Taliban accuse US of 'usurping' Afghanistan's frozen assets
Warn against disbursing reserves for purposes other than achieving economic stability
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Taliban authorities accused the United States on Thursday of having usurped Afghan assets, after Washington revealed plans to set up an external fund to manage $3.5 billion of its seized national reserves.
When the Taliban stormed back to power in August last year, the US froze $7 billion in central bank assets, exacerbating a poverty crisis caused by the collapse of the old regime and suspension of foreign aid.
Since then Kabul's new leaders have been courting Washington to unlock the aid cash as Afghanistan has been lashed by a winter food crisis, economic free-fall and devastating earthquake.
"We consider it an invasion on the property of Afghans," he added. "The United States is not the owner of these assets."
He demanded the funds be released "without any conditions".
The new Afghan Fund, based in Geneva, will not provide humanitarian assistance but will be put in charge of core central bank functions such as paying Afghanistan's international arrears and for its electricity imports -- and potentially for necessities such as printing currency.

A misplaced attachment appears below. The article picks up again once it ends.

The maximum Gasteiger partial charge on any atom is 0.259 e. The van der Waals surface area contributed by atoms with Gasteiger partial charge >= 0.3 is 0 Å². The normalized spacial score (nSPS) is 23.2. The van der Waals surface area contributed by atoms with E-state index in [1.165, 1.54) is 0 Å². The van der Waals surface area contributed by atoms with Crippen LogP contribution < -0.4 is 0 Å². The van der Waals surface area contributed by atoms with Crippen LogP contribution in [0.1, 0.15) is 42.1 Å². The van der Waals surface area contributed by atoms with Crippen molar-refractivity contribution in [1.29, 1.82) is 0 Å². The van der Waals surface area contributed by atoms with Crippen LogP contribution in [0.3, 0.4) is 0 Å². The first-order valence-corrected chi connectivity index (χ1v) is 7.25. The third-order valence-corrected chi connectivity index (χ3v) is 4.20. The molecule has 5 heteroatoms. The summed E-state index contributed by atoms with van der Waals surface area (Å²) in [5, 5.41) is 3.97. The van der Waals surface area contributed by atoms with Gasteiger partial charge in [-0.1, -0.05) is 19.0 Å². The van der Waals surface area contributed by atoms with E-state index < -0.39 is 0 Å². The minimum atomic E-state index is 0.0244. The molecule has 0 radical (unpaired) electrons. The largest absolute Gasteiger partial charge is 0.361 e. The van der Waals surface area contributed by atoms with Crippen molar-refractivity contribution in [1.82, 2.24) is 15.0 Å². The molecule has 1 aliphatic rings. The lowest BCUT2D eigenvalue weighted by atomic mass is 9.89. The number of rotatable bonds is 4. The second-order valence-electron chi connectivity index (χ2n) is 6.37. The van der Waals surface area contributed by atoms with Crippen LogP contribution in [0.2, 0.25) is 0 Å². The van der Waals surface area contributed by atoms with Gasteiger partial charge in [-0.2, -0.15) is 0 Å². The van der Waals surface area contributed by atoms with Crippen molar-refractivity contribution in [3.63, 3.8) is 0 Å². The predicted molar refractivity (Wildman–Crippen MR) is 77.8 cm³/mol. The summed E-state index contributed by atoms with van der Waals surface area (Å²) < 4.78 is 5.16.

"There is currently no institution in Afghanistan that can guarantee that these funds would be used only for the benefit of the people of Afghanistan," US Deputy Treasury Secretary Wally Adeyemo wrote in a letter to the country's central Da Afghanistan Bank (DAB) on Wednesday.
"Until these conditions are met, sending assets to DAB would place them at unacceptable risk and jeopardize them as a source of support for the Afghan people," said the letter obtained by AFP.
Late on Thursday, Afghanistan's foreign ministry warned against disbursing the reserves for purposes other than achieving economic stability.
"The Islamic Emirate will be forced to impose fines against and ban activities of all individuals, institutions, and companies that facilitate this illegal venture and seek to misuse central bank reserves for humanitarian and other purposes," it said.
DAB also criticised the plan to deposit its reserves in Switzerland.
It said it would be "unacceptable" for the institution to use them for anything other than legitimate economic activity, such as stabilising the money market and facilitating trade.